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While the title seems to already anwser the question on it's own (there's no way you can detect something undetectable), should that really be the case?

Let's check three examples:

  • Collapsing Floor trap: it looks identical to all the normal floor around it, except putting too much weight on it causes it to collapse.
  • Door Trap: a mechanism that triggers when a heavy door is opened, causing a massive explosion that blasts everything within 100 feet to smithereens, possibly launching the door at the party at high speeds.
  • Magic Trap: triggered by an Alarm spell, except the material components were eschewed / made invisible, as well as applying a nondetection spell on it to floor detect magic and find traps spells,

Let's say we have a Rogue with 30 Passive Perception, as well as expertise in Arcana and whatever other skills might be useful.

Do they notice the supposedly undetectable floor trap by noticing the floor sag by a tiiiiny bit, or feeling that is starts to give way as soon as they lightly step onto it, quickly withdrawing their foot before it triggers?

Do they notice that the door's movement isn't quite right - actually, they would have no idea how heavy the door is, and as soon as they hear the mehcanism's clicking, it's already too late. Does perception translate into intuition/gut feelin/sixth sense in this situation, or is this trap outright impossible to prevent, not even allowing perception checks or whatnot, making the trapfinder rogue feel useless?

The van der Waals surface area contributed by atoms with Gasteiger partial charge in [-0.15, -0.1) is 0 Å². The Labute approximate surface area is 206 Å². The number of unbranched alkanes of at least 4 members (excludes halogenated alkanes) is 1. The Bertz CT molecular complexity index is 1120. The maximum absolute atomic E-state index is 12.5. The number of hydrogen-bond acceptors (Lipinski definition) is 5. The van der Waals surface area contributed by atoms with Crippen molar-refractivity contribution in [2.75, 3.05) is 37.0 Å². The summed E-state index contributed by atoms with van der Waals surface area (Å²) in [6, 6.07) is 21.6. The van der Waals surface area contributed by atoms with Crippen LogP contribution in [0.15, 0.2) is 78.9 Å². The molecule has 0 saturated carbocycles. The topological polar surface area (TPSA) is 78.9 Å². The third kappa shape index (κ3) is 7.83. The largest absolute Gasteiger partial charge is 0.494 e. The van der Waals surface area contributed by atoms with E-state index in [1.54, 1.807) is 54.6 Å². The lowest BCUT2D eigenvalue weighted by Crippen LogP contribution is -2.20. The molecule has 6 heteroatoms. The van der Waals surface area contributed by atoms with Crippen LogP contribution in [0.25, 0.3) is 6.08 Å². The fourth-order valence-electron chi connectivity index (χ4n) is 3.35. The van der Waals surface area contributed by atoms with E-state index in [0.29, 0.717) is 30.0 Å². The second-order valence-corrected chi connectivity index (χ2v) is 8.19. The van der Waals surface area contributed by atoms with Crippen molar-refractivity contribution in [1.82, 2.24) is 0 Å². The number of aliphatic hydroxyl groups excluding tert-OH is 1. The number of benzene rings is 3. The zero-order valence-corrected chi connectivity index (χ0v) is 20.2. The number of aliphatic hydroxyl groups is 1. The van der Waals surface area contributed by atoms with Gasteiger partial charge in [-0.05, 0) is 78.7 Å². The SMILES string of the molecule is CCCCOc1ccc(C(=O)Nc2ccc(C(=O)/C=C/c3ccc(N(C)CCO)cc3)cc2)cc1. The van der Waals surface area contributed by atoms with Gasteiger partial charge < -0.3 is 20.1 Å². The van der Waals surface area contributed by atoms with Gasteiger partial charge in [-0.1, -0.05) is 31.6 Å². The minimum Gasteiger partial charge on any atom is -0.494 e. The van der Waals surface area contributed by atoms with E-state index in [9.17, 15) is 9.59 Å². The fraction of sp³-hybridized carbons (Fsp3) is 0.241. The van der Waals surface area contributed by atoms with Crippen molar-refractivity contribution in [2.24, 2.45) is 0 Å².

As for the magic trap, is the only way to detect it to have Truesight (not happening before level 20), or even blindsense (still very high level for a relatively mid-to-low-level trap) to somehow feel the invisible arcane runes/silver string - that sounds like a huge stretch.

TL;DR Can a Rogue detect a trap that is physically and magically impossible to notice, if their perception (and arcana) are high enought? Or are some of the more clever traps just impossible to find, making them top choices against intruders in the D&D multiverse?

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  • \$\begingroup\$ With that definition of a "Collapsing Floor trap", every floor is such a trap because every floor gives in beyond a certain weight/force. \$\endgroup\$ – David Foerster Jun 12 at 15:56